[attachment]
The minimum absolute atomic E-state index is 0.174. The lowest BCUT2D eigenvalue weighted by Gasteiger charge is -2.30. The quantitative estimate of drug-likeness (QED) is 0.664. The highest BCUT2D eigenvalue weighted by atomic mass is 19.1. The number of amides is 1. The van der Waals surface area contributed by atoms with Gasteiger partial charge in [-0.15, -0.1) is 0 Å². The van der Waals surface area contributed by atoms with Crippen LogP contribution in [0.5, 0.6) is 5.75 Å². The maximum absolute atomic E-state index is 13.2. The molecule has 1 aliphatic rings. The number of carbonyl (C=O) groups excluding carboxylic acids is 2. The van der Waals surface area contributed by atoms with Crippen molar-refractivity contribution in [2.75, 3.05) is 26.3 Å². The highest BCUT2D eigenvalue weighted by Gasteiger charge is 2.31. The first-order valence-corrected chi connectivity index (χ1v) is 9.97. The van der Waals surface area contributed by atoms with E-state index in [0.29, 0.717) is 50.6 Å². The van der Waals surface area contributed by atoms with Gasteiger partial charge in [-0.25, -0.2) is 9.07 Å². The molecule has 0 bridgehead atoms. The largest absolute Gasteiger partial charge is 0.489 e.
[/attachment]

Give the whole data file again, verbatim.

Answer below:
The minimum absolute atomic E-state index is 0.174. The lowest BCUT2D eigenvalue weighted by Gasteiger charge is -2.30. The quantitative estimate of drug-likeness (QED) is 0.664. The highest BCUT2D eigenvalue weighted by atomic mass is 19.1. The number of amides is 1. The van der Waals surface area contributed by atoms with Gasteiger partial charge in [-0.15, -0.1) is 0 Å². The van der Waals surface area contributed by atoms with Crippen LogP contribution in [0.5, 0.6) is 5.75 Å². The maximum absolute atomic E-state index is 13.2. The molecule has 1 aliphatic rings. The number of carbonyl (C=O) groups excluding carboxylic acids is 2. The van der Waals surface area contributed by atoms with Crippen molar-refractivity contribution in [2.75, 3.05) is 26.3 Å². The highest BCUT2D eigenvalue weighted by Gasteiger charge is 2.31. The first-order valence-corrected chi connectivity index (χ1v) is 9.97. The van der Waals surface area contributed by atoms with E-state index in [0.29, 0.717) is 50.6 Å². The van der Waals surface area contributed by atoms with Gasteiger partial charge in [-0.25, -0.2) is 9.07 Å². The molecule has 0 bridgehead atoms. The largest absolute Gasteiger partial charge is 0.489 e.